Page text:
“Made for spirituality, we wallow in introspection. Made for joy, we settle for pleasure. Made for justice, we clamor for vengeance. Made for relationship, we insist on our own way. Made for beauty, we are satisfied with sentiment. But new creation has already begun. The sun has begun to rise.
Christians are called to leave behind, in the tomb of Jesus Christ, all that belongs to the brokenness and incompleteness of the present world … That, quite simply, is what it means to be Christian: to follow Jesus Christ into the new world, God’s new world, which he has thrown open before us.”
Yesterday I had a conversation with a friend about who God is. We both have attended liberal seminaries where professors have abandoned classic theologies (based on plain readings of Scripture) in favor of contemporary critiques claiming to be theologies (feminist, liberation, process). As one of my professors put it, “The question of contemporary theology is not who God is, but what it means to be human.”
Much of what claims to be theology these days – both from liberal and conservative camps – is little more than pop psychology, amateur sociology, even strategic business writing. The writers attempt to sell consumers what they can get out of God, not who God is and how we are to therefore respond. Forget about the God of Scripture who is the great “I Am” or, better yet, “I will be who I will be.” Now, it’s primarily about how I can get God to enhance my life.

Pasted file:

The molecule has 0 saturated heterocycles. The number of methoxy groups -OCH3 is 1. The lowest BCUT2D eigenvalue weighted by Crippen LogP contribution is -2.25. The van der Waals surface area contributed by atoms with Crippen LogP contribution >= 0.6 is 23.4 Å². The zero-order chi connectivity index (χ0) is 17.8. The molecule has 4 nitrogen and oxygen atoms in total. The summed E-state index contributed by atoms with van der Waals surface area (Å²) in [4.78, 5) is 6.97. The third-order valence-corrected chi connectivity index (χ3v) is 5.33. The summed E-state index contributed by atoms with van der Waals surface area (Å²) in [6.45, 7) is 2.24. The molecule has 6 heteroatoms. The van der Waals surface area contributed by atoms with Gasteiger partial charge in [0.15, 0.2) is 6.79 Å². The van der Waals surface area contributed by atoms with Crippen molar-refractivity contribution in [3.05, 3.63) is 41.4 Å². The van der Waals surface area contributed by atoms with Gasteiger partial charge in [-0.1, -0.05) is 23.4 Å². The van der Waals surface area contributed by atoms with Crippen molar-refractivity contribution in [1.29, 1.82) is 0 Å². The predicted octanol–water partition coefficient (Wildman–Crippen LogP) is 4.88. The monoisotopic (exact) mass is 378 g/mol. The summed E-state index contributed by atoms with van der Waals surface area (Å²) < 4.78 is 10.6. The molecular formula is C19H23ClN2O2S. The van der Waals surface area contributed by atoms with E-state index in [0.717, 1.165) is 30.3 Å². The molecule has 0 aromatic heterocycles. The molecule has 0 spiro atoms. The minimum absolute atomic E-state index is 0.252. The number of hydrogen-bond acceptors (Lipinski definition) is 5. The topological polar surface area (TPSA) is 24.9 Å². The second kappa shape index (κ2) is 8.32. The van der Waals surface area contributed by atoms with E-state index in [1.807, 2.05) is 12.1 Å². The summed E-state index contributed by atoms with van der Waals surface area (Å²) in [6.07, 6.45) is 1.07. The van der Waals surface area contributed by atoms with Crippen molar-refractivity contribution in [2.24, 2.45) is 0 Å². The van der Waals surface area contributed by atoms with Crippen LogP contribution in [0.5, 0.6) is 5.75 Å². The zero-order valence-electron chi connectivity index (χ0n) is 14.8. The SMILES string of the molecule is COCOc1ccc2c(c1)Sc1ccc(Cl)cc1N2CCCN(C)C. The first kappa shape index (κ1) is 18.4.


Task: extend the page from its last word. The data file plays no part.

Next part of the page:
N.T. Wright, on the other hand, seems to be an exception to this rule. While he does not restrict himself to orthodox conclusions about classic doctrines, he takes Scripture seriously (and he puts God first). The quote (above) is a good example. To illustrate his point, visit a local library or bookstore (if you can find one). Or, just go on-line. Notice –
How many books in the “spirituality” section are actually about personal self-help?
How many books labeled “joy” or “happiness” have more to do with sensual pleasures, like sex?
How many books calling for “justice for the poor” are written by angry academicians whose income is high by worldly standards?
How many books on “relationships” talk about making changes for personal benefit?
How many blogs are filled with poems that convey sentimental clichés rather than glimpses of beauty in the real world?
We live in a deeply wounded world. But those of us who call themselves Christians (and anyone who would like to be more like Jesus) are called to live a different reality – one that is based not on brokenness to be critiqued, but beauty to be embraced.